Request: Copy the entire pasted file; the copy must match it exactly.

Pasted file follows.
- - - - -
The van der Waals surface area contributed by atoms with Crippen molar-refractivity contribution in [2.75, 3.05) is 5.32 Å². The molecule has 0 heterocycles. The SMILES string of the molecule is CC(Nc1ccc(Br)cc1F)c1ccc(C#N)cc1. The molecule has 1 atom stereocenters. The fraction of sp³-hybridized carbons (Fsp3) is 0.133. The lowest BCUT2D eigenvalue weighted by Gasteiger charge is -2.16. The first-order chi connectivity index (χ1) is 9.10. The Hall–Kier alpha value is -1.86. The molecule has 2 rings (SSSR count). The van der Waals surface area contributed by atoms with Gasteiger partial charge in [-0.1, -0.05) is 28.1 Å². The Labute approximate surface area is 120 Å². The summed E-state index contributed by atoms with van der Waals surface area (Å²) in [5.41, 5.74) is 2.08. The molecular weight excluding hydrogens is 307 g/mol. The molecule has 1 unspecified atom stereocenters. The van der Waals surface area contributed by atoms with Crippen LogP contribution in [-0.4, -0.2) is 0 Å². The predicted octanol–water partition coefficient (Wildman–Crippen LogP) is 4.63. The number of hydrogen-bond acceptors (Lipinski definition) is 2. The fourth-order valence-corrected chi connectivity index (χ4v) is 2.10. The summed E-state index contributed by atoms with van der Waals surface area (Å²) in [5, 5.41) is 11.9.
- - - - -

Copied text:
The van der Waals surface area contributed by atoms with Crippen molar-refractivity contribution in [2.75, 3.05) is 5.32 Å². The molecule has 0 heterocycles. The SMILES string of the molecule is CC(Nc1ccc(Br)cc1F)c1ccc(C#N)cc1. The molecule has 1 atom stereocenters. The fraction of sp³-hybridized carbons (Fsp3) is 0.133. The lowest BCUT2D eigenvalue weighted by Gasteiger charge is -2.16. The first-order chi connectivity index (χ1) is 9.10. The Hall–Kier alpha value is -1.86. The molecule has 2 rings (SSSR count). The van der Waals surface area contributed by atoms with Gasteiger partial charge in [-0.1, -0.05) is 28.1 Å². The Labute approximate surface area is 120 Å². The summed E-state index contributed by atoms with van der Waals surface area (Å²) in [5.41, 5.74) is 2.08. The molecular weight excluding hydrogens is 307 g/mol. The molecule has 1 unspecified atom stereocenters. The van der Waals surface area contributed by atoms with Crippen LogP contribution in [-0.4, -0.2) is 0 Å². The predicted octanol–water partition coefficient (Wildman–Crippen LogP) is 4.63. The number of hydrogen-bond acceptors (Lipinski definition) is 2. The fourth-order valence-corrected chi connectivity index (χ4v) is 2.10. The summed E-state index contributed by atoms with van der Waals surface area (Å²) in [5, 5.41) is 11.9.